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Archive for March, 2011

How can I motivate myself?

March 30th, 2011 No comments

Hand reaching for the sun

Are you motivated?

Real, long-term, consistent, positive motivation, begins with YOU.

It’s more than what your parents wanted, what your boss wants, what your partner or spouse wants.  It’s about who you are and what stimulates and inspires you.

Even more than that, it is YOUR responsibility to motivate yourself.  While other people might help you from time to time, you cannot expect them to do this indefinitely.

 

So, do you know how to motivate yourself?

You probably do in some areas of your life already, even without thinking about it.  Doing it intentionally, however, especially for something hard, may take a more deliberate approach.
The first step is to get to know who you really are and notice things that generate a positive internal response. If you know even a few things that excite you, you’re closer than you think.  This excitement is an indicator that you’ve found something important to your psyche.
Once you have this knowledge, you can use it as desired.

 

Most people never really think about it.

Because you’re here, reading this page, you’ve already moved beyond average awareness of self-motivation.  You’re now on the way to a level of self-discovery that most people don’t even consider.  Knowing that you respond to an idea, an image, or a song is incredibly powerful!  You can use this to create your own motivation by feeding yourself only items that excite you.

 

How does this work?

We interact with the world via our senses.  We have many ways of perceiving things.  We tend to allow information to pass through our senses more readily if the information generates a personal response.  This includes both positive, motivational responses and negative, depressing responses.

There are distinct advantages to living in the digital age.  Movies, pictures, and songs are all readily available.  The amount of information is immense!  To create your own motivation, you need to be deliberate in choosing what information you feed to your senses.  This is a big request, but don’t let it overwhelm you.

Start by listing your dreams and goals.  Not just what you’re doing today, but everything you’ve ever wanted to do! Next, find images that inspire you to each goal.  When you want to motivate yourself to work towards that goal, break out the image and stimulate your brain.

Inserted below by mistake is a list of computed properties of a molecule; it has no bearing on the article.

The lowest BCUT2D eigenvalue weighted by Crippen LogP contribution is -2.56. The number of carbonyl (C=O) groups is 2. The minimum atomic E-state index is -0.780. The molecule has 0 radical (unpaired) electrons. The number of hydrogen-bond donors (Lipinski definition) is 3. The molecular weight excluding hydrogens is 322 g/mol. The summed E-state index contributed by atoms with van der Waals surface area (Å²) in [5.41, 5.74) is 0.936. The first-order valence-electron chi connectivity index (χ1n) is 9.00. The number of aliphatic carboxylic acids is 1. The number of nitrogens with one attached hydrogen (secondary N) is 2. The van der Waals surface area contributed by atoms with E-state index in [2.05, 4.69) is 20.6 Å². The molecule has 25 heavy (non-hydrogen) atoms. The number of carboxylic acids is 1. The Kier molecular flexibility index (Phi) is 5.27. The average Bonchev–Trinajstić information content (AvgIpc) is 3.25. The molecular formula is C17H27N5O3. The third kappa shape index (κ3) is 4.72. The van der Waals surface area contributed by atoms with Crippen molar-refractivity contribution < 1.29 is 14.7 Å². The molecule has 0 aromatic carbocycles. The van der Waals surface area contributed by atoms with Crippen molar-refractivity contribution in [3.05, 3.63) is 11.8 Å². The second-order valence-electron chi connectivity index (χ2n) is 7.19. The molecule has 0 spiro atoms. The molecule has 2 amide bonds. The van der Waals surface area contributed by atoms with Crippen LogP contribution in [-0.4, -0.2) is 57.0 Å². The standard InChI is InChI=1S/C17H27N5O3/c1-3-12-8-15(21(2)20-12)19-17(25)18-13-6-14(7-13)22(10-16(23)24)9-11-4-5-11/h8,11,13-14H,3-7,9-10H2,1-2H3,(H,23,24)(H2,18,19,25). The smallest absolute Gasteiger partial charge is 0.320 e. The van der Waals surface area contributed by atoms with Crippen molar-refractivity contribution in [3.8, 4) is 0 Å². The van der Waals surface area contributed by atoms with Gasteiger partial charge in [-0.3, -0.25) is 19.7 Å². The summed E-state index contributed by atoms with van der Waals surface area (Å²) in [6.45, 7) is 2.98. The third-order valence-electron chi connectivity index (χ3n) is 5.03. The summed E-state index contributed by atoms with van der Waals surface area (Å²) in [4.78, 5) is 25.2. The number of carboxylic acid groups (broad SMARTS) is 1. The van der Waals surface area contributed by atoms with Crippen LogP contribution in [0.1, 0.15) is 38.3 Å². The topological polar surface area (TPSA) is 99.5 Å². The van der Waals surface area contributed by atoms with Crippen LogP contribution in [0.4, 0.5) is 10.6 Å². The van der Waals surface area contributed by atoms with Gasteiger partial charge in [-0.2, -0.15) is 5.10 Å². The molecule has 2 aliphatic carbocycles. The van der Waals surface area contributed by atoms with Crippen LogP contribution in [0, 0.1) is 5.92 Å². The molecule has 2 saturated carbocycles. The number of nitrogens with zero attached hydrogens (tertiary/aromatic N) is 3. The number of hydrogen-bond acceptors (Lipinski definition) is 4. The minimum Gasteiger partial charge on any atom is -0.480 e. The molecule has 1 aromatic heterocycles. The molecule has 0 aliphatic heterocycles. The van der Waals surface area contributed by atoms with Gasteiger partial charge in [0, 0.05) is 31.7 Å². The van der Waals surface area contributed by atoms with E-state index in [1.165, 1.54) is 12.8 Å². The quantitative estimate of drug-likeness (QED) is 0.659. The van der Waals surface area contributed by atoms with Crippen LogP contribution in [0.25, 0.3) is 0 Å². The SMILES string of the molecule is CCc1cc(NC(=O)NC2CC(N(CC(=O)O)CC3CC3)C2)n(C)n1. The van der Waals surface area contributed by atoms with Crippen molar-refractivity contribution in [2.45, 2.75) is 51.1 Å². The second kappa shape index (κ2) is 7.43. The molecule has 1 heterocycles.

That’s all there is to it!  The better you understand what motivates you, the better your chance of achieving your dreams.

 

Is there an easy way to do this?

Organizing your goals and assigning images takes a bit of work.  This is where single-step motivational software can help you out.  It provides the structure you need to organize and use all the information we described above.  It gives you a way of looking at the various aspects of your life and how they fit together.  It also helps you to look at your goals, your motivation towards reaching the goals, and your priorities to get there.

 

Categories: Goal Setting, Psychology Tags:

Discovering Passion

March 19th, 2011 No comments

Fire buring

We all know passion.  In ourselves, it overrides reason and takes us to special, personal places in our minds.  In others, it inspires, teaches, and sometimes scares us.

Unfortunately, for a lot of us, our passion has become suppressed.  Countless critiques, thoughtless comments, and endless mediocrity lead us to the point that we may not even remember it at all.  How can we wake it up again?

To awaken yourself, try to find the threads of your passion and begin to gently tug.  Pull gently, teasing the corners of your mind.   One way to begin is with thoughts of your first love.

What do those words, “first love” bring to mind?  Did an image flash in your head?  Did you notice a mental attempt to suppress the feeling?  Perhaps to rationalize the experience, or alter the memory?  These are habitual traps that can kill passion, and you must learn to avoid them.

Go back to that first image.  Toy with it in your mind, teasing it gently for information.  Let the images come to you.

What kind of clothing did that person wear?  Was there a particular outfit you were fond of?  What cologne or perfume did they wear?  If they approached you from behind, how would they announce their presence?  What was the anticipation like, waiting for a chance to see them?

Now that you have an image, try to remember how fast time went by once you were together.  How it felt like it would be an eternity before you got to see this person again?  Can you imagine feeling this way today?

If not, be careful not to simply attribute this to the aging process.  Think about what changes you might introduce in your life to rekindle passion.  What pictures might you dig up to spark those feelings?

Images are powerful stimulants of the mind.  When images are chosen based on your personal response, they can help you find hidden corners in your mind that will lead to you do wonderful, powerful things.  Our software, single-step, is based upon this principle, and we encourage users to select images that touch their passions.

What can you do to find passion today?

Categories: Inspirational Tags:

Ten Days to Solid Goals – Day 10

March 7th, 2011 No comments

Diving into the unknown

How do you follow through?


The last challenge is the toughest. Once you have a solid understanding of your goals and of how to achieve them, you face another challenge: following through.

Many people make a good start, but then get distracted or just give up. Some never really never intended to put in the necessary work. Others may just need to adopt the mantra: Slow and steady wins the race.

 

Remember the turtle?

 

In the Turtle vs. the Hare, the hare got all the attention, but the turtle won in the end.